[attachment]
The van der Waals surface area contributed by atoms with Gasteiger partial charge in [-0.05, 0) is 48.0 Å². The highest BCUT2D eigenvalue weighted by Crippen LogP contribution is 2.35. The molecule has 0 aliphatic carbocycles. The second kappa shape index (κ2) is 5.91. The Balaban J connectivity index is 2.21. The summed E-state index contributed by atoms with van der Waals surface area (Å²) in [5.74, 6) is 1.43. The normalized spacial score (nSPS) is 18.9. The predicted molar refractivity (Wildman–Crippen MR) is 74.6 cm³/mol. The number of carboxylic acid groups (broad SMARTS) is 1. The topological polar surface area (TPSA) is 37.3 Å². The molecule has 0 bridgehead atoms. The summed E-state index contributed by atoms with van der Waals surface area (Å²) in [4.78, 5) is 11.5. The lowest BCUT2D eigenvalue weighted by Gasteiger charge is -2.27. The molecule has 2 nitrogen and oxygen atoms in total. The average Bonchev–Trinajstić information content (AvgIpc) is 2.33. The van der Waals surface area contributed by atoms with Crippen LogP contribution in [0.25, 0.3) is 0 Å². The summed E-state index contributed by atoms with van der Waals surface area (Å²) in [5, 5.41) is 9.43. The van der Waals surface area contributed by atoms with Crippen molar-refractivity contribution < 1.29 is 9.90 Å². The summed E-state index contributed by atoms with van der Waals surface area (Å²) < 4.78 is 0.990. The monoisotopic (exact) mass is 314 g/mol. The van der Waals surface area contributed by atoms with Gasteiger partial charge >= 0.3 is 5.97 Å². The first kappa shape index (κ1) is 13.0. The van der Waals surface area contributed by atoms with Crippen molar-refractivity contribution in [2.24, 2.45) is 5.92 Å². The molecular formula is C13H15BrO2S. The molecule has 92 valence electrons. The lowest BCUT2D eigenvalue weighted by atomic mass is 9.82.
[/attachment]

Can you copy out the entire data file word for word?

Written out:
The van der Waals surface area contributed by atoms with Gasteiger partial charge in [-0.05, 0) is 48.0 Å². The highest BCUT2D eigenvalue weighted by Crippen LogP contribution is 2.35. The molecule has 0 aliphatic carbocycles. The second kappa shape index (κ2) is 5.91. The Balaban J connectivity index is 2.21. The summed E-state index contributed by atoms with van der Waals surface area (Å²) in [5.74, 6) is 1.43. The normalized spacial score (nSPS) is 18.9. The predicted molar refractivity (Wildman–Crippen MR) is 74.6 cm³/mol. The number of carboxylic acid groups (broad SMARTS) is 1. The topological polar surface area (TPSA) is 37.3 Å². The molecule has 0 bridgehead atoms. The summed E-state index contributed by atoms with van der Waals surface area (Å²) in [4.78, 5) is 11.5. The lowest BCUT2D eigenvalue weighted by Gasteiger charge is -2.27. The molecule has 2 nitrogen and oxygen atoms in total. The average Bonchev–Trinajstić information content (AvgIpc) is 2.33. The van der Waals surface area contributed by atoms with Crippen LogP contribution in [0.25, 0.3) is 0 Å². The summed E-state index contributed by atoms with van der Waals surface area (Å²) in [5, 5.41) is 9.43. The van der Waals surface area contributed by atoms with Crippen molar-refractivity contribution < 1.29 is 9.90 Å². The summed E-state index contributed by atoms with van der Waals surface area (Å²) < 4.78 is 0.990. The monoisotopic (exact) mass is 314 g/mol. The van der Waals surface area contributed by atoms with Gasteiger partial charge >= 0.3 is 5.97 Å². The first kappa shape index (κ1) is 13.0. The van der Waals surface area contributed by atoms with Crippen molar-refractivity contribution in [2.24, 2.45) is 5.92 Å². The molecular formula is C13H15BrO2S. The molecule has 92 valence electrons. The lowest BCUT2D eigenvalue weighted by atomic mass is 9.82.